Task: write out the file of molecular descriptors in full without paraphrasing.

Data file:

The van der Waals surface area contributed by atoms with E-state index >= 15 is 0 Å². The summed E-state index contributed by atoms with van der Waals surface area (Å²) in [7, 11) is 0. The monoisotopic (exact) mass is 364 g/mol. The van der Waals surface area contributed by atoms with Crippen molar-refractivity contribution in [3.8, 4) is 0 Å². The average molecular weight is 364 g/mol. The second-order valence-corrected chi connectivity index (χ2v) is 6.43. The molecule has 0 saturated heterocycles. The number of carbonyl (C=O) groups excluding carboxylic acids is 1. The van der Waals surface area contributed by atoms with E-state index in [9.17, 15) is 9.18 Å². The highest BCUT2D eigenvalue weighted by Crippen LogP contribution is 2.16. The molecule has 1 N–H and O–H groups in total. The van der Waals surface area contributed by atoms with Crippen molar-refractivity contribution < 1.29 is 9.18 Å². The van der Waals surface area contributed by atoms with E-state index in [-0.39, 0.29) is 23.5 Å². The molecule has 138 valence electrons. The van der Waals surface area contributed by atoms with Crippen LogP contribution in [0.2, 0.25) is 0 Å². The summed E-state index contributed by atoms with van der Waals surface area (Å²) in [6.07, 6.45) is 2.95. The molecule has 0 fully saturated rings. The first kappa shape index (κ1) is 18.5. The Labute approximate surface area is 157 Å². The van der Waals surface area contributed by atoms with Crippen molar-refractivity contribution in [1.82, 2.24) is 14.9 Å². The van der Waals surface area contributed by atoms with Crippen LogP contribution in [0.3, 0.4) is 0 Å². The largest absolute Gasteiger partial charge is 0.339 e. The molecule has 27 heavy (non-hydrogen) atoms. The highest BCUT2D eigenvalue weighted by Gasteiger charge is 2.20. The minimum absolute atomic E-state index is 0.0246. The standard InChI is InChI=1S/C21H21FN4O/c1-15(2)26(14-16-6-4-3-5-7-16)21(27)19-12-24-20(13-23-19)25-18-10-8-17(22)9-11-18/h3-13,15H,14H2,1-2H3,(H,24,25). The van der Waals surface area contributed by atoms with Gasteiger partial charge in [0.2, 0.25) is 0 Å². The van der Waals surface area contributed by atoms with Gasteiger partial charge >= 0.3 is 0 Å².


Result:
The van der Waals surface area contributed by atoms with E-state index >= 15 is 0 Å². The summed E-state index contributed by atoms with van der Waals surface area (Å²) in [7, 11) is 0. The monoisotopic (exact) mass is 364 g/mol. The van der Waals surface area contributed by atoms with Crippen molar-refractivity contribution in [3.8, 4) is 0 Å². The average molecular weight is 364 g/mol. The second-order valence-corrected chi connectivity index (χ2v) is 6.43. The molecule has 0 saturated heterocycles. The number of carbonyl (C=O) groups excluding carboxylic acids is 1. The van der Waals surface area contributed by atoms with E-state index in [9.17, 15) is 9.18 Å². The highest BCUT2D eigenvalue weighted by Crippen LogP contribution is 2.16. The molecule has 1 N–H and O–H groups in total. The van der Waals surface area contributed by atoms with Crippen molar-refractivity contribution < 1.29 is 9.18 Å². The van der Waals surface area contributed by atoms with E-state index in [-0.39, 0.29) is 23.5 Å². The molecule has 138 valence electrons. The van der Waals surface area contributed by atoms with Crippen LogP contribution in [0.2, 0.25) is 0 Å². The summed E-state index contributed by atoms with van der Waals surface area (Å²) in [6.07, 6.45) is 2.95. The molecule has 0 fully saturated rings. The first kappa shape index (κ1) is 18.5. The Labute approximate surface area is 157 Å². The van der Waals surface area contributed by atoms with Crippen molar-refractivity contribution in [1.82, 2.24) is 14.9 Å². The van der Waals surface area contributed by atoms with Crippen LogP contribution in [0.3, 0.4) is 0 Å². The largest absolute Gasteiger partial charge is 0.339 e. The molecule has 27 heavy (non-hydrogen) atoms. The highest BCUT2D eigenvalue weighted by Gasteiger charge is 2.20. The minimum absolute atomic E-state index is 0.0246. The standard InChI is InChI=1S/C21H21FN4O/c1-15(2)26(14-16-6-4-3-5-7-16)21(27)19-12-24-20(13-23-19)25-18-10-8-17(22)9-11-18/h3-13,15H,14H2,1-2H3,(H,24,25). The van der Waals surface area contributed by atoms with Gasteiger partial charge in [0.2, 0.25) is 0 Å². The van der Waals surface area contributed by atoms with Gasteiger partial charge >= 0.3 is 0 Å².